New rail routes through Claremont, Van Nuys, Westwood and Artesia would be built first under the Metropolitan Transportation Authority’s ambitious $120-billion plan to expand mass transit in Los Angeles.
These lines would connect the region’s growing transit network to cities that have lacked passenger rail since the demise of the Pacific Electric streetcar network a half-century ago.
The routes also represent a political calculation by transportation planners to spread out new services across the county as they try to persuade voters to approve a sales tax that would fund their construction. The priorities pleased officials in some areas but left others complaining that their regions were overlooked.
The transit blueprint, unveiled Friday, would fund more than three dozen mass transit and highway improvements over the next four decades if voters approve a $120-billion tax increase proposal expected to appear on the November ballot.
To meet the two-thirds voter threshold required for approval — often a high hurdle — Metro’s proposed measure will need strong voter support in virtually every area. The proposal’s geographic balance reflects that, with rail lines and highway projects stretching from the South Bay to the North County and from Westwood to Claremont.
There’s an understanding that if people are paying taxes in a region, they should see results.
“There’s an understanding that if people are paying taxes in a region, they should see results,” Los Angeles Mayor and Metro director Eric Garcetti said. “There will not be everything for everyone, but there’s something for everyone.”
The plan seeks to extend an existing half-cent sales tax for two more decades and raise the sales tax rate by an additional half-cent for at least four decades, boosting the county’s base sales tax rate to 9.5%.
The list seems carefully designed, in part, to avoid the criticisms leveled at Measure R, the half-cent sales tax approved in 2008 that is funding a dozen rail projects, and a proposed extension of the tax that narrowly failed four years later.
Elected officials said at the time that the ballot measure taxed suburban residents to pay for costly rail projects in central Los Angeles, including the subway under Wilshire Boulevard.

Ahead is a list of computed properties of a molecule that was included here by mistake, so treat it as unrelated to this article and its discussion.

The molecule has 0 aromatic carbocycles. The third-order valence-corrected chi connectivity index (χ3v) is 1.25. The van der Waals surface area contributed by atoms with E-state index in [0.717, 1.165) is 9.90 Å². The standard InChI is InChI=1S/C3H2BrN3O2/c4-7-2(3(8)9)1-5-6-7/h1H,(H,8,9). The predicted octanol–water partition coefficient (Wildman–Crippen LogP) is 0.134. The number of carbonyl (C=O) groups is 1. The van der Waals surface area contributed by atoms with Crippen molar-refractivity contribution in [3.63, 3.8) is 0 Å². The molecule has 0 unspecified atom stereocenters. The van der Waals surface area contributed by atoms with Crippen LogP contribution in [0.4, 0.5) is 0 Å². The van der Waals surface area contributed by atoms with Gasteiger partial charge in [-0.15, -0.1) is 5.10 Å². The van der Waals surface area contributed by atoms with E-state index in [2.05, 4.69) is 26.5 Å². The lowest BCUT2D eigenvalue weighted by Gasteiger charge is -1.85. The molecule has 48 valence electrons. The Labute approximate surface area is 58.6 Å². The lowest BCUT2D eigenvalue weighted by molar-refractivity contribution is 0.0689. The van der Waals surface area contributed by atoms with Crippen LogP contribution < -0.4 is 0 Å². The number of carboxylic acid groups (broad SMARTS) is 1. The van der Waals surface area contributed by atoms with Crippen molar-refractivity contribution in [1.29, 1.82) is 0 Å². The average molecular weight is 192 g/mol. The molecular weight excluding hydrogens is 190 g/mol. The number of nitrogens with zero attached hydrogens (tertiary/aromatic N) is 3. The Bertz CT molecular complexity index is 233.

Metro’s new proposal would fund nearly two dozen mass transit lines and rail extensions and 14 highway projects, including widening the 5 Freeway in Santa Clarita and converting carpool lanes to toll lanes on the 105 and 405 freeways.
The measure would extend the Gold Line from Azusa to Claremont and provide funding to finish the Wilshire Boulevard subway by 2024, more than a decade earlier than scheduled.
The long-anticipated $8.5-billion rail tunnel through the Sepulveda Pass would also be partly funded, with an estimated completion date of 2033. Officials said the project could be finished sooner with private-sector funds and partly financed by the proposed tolled lanes on the 405.
“What we are proposing is a balanced connected transportation system, connected not just to highways and to transit, but to everything,” Metro Chief Executive Phil Washington said.
Still, the proposal has drawn some early criticism, including from Los Angeles County Supervisor Don Knabe. He said the proposal favors projects in Los Angeles — including the Sepulveda Pass project — at the expense of projects that were scheduled to be finished earlier under Measure R, including the rapid transit line to Artesia and an extension of the Eastside Gold Line to Whittier or El Monte.
“We must not allow high-profile projects to leapfrog rail and highway improvements that can be made in all areas,” Knabe said in a statement. An aide added that he was “concerned about geographic equity.”
The proposal placated some areas that have felt left out of Metro’s current rail-building boom, including the San Gabriel Valley and the San Fernando Valley, which is home to 20% of the county electorate but has just two Metro rail stations.
Metro would fund a 9.2-mile, $1.33-billion light-rail line along Van Nuys Boulevard. The route, slated to begin service between 2027 and 2029, would be the first rail line exclusive to the Valley and would provide a critical north-south connection in a network that largely runs east to west.
The plan also includes $286 million for speed improvements and new bridges across the Orange Line busway, and $362 million of the estimated $1.4 billion needed to convert the route to rail.
“Because we have always insisted that any measure must include the Valley’s top transit priorities, all of these projects are on the list to get funded and built quickly,” said Paul Krekorian, a Metro board member and Los Angeles city councilman who represents the Valley.
The Gold Line extension to Claremont would be the first project to begin service, around 2025, Metro said. The chief executive of the Gold Line construction authority said the draft proposal “is certainly good news,” although he noted that the recommended funding falls short of the project’s estimated budget.
Washington said Metro hopes the board would approve extending the tax to five decades, which could raise an additional $11 billion and accelerate the construction of two rail lines.
“I’m inclined to support 50 years,” Garcetti said. With additional funding, Metro might also tackle more projects, he said, including bringing rail to Bob Hope Airport, or finish others earlier, including extending light rail through West Hollywood and Hollywood.
Metro officials will have three months to hear comments from the public and make changes to the proposal. The agency’s directors are expected to vote in June to place the proposal on the November ballot.